Radiation therapy is a common treatment for cancer patients, and it involves the use of high-energy radiation to kill cancer cells. The treatment is highly effective – approximately 50% of patients benefit from it – and can be used in conjunction with other treatments like chemotherapy or surgery. However, it is important to understand what radiation therapy entails, how it works, and possible side effects.
Fortunately, you can learn everything you need to know about radiation therapy with a search online right now, which can help you be prepared for treatment. Here is everything you need to know about radiation therapy.
How Radiation Therapy Works
Radiation therapy works by damaging the DNA of cancer cells, which prevents them from multiplying and eventually leads to their death. Radiation is delivered to the affected area using a machine that directs the radiation to the cancer cells. The machine can be an external beam machine, which delivers radiation from outside the body, or an internal machine, which delivers radiation from inside the body.
There are three main types of radiation therapy: external beam radiation therapy and internal radiation therapy. External beam radiation therapy is the most common type of radiation therapy, and it involves delivering radiation to the cancer cells from outside the body using a machine. Internal radiation therapy, on the other hand, involves delivering radiation to the cancer cells from inside the body using a radioactive material that is placed near or inside the cancer cells.
Systemic radiation therapy, also known as radiopharmaceutical therapy, is a type of radiation therapy that involves the use of a radioactive substance that is given through an injection or a pill. This substance travels through the bloodstream and targets cancer cells throughout the body. Systemic radiation therapy is often used to treat cancer that has spread to other parts of the body or when other treatments have not been effective.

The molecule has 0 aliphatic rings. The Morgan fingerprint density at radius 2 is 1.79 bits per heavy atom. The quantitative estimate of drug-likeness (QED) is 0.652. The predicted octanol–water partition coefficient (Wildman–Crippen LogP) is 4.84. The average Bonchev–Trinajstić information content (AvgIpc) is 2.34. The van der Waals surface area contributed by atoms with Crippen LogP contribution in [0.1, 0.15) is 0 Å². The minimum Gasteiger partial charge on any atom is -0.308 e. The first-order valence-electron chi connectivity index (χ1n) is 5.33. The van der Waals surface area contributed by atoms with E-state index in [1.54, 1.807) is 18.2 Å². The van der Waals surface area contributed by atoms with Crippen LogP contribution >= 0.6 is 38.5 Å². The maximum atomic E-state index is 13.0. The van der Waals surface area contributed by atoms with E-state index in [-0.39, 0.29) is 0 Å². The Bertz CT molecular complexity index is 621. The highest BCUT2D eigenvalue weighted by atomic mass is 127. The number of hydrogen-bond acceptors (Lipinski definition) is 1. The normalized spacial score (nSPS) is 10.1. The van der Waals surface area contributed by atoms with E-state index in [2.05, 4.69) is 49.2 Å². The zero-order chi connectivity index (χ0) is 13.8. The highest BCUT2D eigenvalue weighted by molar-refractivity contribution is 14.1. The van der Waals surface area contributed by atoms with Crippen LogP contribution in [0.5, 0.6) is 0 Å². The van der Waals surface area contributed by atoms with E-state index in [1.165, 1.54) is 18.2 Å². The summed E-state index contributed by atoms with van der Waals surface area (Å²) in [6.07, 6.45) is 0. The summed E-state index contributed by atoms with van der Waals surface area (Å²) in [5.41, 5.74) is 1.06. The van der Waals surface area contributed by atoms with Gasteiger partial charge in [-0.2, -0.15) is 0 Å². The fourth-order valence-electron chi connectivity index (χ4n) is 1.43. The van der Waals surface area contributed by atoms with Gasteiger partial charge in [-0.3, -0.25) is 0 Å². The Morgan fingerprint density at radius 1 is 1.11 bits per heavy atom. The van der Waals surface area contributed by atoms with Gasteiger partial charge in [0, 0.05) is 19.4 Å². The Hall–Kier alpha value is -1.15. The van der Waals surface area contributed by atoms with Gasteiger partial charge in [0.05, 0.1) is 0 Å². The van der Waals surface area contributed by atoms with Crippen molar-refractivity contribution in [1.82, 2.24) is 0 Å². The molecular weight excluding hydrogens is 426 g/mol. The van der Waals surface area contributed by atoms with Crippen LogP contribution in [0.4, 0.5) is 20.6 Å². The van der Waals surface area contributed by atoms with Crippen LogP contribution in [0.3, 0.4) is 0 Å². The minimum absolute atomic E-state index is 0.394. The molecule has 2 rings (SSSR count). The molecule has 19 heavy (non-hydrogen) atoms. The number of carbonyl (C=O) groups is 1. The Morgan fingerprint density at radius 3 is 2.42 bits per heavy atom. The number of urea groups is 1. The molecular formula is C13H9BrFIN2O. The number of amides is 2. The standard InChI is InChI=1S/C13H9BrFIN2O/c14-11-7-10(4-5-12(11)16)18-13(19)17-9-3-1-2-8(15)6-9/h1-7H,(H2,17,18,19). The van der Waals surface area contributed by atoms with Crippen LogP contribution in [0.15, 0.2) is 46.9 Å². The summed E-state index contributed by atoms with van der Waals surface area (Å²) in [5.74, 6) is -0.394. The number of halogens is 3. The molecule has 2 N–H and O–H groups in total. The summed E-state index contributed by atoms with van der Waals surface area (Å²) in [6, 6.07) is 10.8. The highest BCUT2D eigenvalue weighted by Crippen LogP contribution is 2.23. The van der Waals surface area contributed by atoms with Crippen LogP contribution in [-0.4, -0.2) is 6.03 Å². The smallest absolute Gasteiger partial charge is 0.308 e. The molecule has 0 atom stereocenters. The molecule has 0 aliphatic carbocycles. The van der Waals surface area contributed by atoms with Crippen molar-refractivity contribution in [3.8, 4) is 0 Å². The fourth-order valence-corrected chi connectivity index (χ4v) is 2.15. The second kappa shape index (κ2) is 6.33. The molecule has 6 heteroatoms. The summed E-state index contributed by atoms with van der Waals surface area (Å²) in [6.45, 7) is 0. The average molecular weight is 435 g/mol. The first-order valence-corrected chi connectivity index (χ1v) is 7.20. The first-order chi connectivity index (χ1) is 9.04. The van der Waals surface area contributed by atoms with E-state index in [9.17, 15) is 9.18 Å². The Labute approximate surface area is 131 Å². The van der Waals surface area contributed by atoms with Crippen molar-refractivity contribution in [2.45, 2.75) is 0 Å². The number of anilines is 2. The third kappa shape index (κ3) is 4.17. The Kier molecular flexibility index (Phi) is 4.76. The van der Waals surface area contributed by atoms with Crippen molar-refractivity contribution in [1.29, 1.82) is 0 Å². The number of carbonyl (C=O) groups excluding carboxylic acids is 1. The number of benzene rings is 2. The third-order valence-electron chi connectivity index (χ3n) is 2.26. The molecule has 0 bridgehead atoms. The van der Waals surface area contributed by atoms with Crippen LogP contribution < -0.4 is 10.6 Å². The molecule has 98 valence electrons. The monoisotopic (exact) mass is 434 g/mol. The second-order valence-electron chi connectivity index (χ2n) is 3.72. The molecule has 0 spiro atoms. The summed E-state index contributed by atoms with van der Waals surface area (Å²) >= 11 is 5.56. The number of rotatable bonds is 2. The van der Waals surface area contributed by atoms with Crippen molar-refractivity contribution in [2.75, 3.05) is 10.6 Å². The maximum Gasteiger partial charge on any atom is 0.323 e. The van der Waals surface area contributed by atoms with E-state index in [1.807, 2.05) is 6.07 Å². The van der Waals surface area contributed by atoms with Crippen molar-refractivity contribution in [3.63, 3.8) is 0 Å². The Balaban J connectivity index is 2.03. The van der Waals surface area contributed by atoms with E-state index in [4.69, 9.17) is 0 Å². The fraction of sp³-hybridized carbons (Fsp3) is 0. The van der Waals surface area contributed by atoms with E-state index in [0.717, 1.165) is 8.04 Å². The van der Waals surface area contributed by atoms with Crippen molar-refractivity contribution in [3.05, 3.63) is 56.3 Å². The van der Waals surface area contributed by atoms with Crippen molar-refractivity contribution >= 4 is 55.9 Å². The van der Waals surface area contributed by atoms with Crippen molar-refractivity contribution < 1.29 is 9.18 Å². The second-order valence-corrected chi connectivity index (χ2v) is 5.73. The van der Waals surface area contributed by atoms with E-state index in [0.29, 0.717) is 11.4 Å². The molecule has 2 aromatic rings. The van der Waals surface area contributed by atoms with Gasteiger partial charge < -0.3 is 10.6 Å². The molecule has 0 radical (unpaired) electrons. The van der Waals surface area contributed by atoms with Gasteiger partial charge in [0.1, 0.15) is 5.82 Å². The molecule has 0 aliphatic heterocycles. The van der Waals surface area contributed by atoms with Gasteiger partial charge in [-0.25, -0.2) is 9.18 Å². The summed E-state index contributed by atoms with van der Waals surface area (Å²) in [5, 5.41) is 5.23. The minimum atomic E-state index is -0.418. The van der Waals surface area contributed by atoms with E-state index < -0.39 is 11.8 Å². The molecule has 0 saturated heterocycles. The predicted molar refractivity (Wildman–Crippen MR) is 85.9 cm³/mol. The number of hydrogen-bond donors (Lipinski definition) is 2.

Radiation therapy can have several side effects, including fatigue, skin changes, hair loss, nausea, and vomiting. These side effects usually go away after treatment, but they can be managed with medication or other supportive care. Some patients may also experience long-term side effects like infertility or damage to healthy tissues near the affected area.
Up to 95% of people who receive radiation therapy experience skin changes like redness, itching, or peeling. Fatigue is also a common side effect, with up to 9 out of 10 people experiencing some degree of fatigue during radiation therapy. Nausea and vomiting are also common, with between 50% and 80% of people experiencing these side effects.
Radiation therapy is highly effective in treating cancer and can be used to shrink tumors before surgery or kill remaining cancer cells after surgery. Radiation therapy can also be used to relieve symptoms caused by cancer, like pain or bleeding. It is a non-invasive treatment that does not generally require hospitalization and has a short recovery time compared to other treatments.
Preparing for Radiation Therapy
Before radiation therapy, your doctor will conduct a physical exam and may run tests like imaging or blood work. You may also need to have a simulation session, where the radiation therapist will create a plan for delivering the radiation to the affected area. During this session, you will lie in the same position you will be in during treatment, and the radiation therapist will take measurements and make marks on your skin.
What to Expect During Radiation Therapy
Radiation therapy is usually given daily over a period of several weeks. Each treatment session is quick, lasting only a few minutes. You will be positioned on a table, and the radiation therapist will use the machine to deliver the radiation to the affected area. You may need to hold your breath or avoid moving during the session to ensure the radiation is delivered accurately.